Federal Court Grants Reimbursement Claims of Cancer Therapy Provider

On April 4, 2013, the United States District Court for the Western District of Oklahoma granted summary judgment for a provider of a new type of radiation treatment for cancer, and ordered the Secretary of HHS to compute an appropriate payment on multiple reimbursement claims that the provider had submitted to the Centers for Medicare and Medicaid Services (“CMS”).  See Oklahoma ProCure Management, LLC v. Kathleen Sebelius, Secretary of the United States Department of Health and Human Services.

The Secretary had argued that the Court did not have jurisdiction to consider the case because the relevant CMS’ payment methodologies are not subject to judicial review.  The Court asked for briefing and heard oral argument.  The court found that it had jurisdiction and, going beyond the jurisdictional issue to the merits of the case, granted summary judgment in favor of the provider. According to the court,  based on the parties’ submissions it was able to conclude that the Secretary’s decision not to make additional payment to the provider was not supported by substantial evidence. 

Oklahoma ProCure Management (“ProCure”) provides proton therapy treatment to cancer patients; proton therapy is an alternative to X-ray radiation therapy that seeks to expose less healthy tissue to radiation than standard X-ray radiation therapy.  Following treatment of multiple patients, ProCure submitted Medicare reimbursement claims to CMS.  CMS acknowledged that ProCure’s treatments were medically reasonable and necessary for the patients, but it reimbursed ProCure at a rate significantly below what ProCure requested and a small fraction of what commercial payers pay for the treatment. Before going to Federal court, ProCure appealed CMS’ reimbursement decisions through the administrative appeals process and received varying bases of denial.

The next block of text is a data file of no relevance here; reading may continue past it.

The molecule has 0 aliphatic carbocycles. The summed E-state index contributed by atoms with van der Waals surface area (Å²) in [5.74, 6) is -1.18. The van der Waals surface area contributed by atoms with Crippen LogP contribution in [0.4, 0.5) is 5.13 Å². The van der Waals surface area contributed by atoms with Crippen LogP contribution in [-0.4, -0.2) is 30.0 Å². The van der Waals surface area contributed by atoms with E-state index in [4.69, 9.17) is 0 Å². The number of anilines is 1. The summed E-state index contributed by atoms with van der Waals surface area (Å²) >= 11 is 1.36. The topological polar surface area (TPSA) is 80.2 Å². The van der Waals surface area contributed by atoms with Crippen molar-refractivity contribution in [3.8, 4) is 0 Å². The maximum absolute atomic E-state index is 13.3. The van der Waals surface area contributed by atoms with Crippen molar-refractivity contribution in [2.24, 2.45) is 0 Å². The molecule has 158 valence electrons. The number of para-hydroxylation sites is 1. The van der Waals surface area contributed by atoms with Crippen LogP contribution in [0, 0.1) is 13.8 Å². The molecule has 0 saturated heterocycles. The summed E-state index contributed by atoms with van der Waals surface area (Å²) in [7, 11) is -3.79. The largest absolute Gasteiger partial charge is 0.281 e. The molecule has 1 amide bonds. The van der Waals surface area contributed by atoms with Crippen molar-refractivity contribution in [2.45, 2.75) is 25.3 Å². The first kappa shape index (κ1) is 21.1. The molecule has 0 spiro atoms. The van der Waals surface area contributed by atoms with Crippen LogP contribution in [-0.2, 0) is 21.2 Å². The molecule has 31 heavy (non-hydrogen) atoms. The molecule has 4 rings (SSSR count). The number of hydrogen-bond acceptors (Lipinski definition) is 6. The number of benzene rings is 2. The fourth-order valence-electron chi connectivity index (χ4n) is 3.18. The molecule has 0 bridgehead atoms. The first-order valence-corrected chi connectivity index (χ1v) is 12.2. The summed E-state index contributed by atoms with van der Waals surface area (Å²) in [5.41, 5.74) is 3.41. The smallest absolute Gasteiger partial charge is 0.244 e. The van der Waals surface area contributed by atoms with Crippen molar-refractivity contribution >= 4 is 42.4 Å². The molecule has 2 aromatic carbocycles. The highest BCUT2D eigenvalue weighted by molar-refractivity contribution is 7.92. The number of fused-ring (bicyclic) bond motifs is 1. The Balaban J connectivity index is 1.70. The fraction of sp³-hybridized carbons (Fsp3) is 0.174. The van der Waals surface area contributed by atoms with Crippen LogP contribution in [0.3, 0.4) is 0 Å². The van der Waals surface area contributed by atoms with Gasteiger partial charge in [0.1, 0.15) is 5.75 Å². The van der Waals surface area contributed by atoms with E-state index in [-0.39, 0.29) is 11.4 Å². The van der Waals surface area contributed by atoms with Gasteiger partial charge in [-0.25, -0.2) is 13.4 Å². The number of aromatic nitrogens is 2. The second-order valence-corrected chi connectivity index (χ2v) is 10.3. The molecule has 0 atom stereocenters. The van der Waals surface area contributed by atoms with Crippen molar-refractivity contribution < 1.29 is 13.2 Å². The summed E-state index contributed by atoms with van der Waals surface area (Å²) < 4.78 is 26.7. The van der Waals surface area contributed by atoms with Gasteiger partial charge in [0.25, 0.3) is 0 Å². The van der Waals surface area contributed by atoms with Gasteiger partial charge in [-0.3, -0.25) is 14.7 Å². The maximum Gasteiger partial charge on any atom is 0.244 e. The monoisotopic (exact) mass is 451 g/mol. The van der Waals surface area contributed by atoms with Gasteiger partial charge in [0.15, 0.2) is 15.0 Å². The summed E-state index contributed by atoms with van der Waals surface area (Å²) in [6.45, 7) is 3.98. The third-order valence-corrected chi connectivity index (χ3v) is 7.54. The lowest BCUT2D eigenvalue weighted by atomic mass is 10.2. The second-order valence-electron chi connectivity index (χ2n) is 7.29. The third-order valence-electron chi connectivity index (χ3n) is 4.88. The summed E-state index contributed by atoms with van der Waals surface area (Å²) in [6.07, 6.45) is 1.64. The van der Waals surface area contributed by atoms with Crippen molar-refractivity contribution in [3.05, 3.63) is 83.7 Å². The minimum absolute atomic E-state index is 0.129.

The case turned, both within the agency and in federal court, on whether CMS actually had engaged in the detailed, rate-setting decision-making process required under CMS’ regulations. The Federal court found that CMS’ claim that it had engaged in the required process were not supported by substantial evidence and that, in fact, evidence indicated that CMS had not engaged in the required process.

As a practical matter, the case affects not only the reimbursement claims before the court but multiple, additional claims pending within the agency. 

Parrish Law Offices represented ProCure before CMS and before the federal court, and was assisted by local counsel McAfee & Taft.

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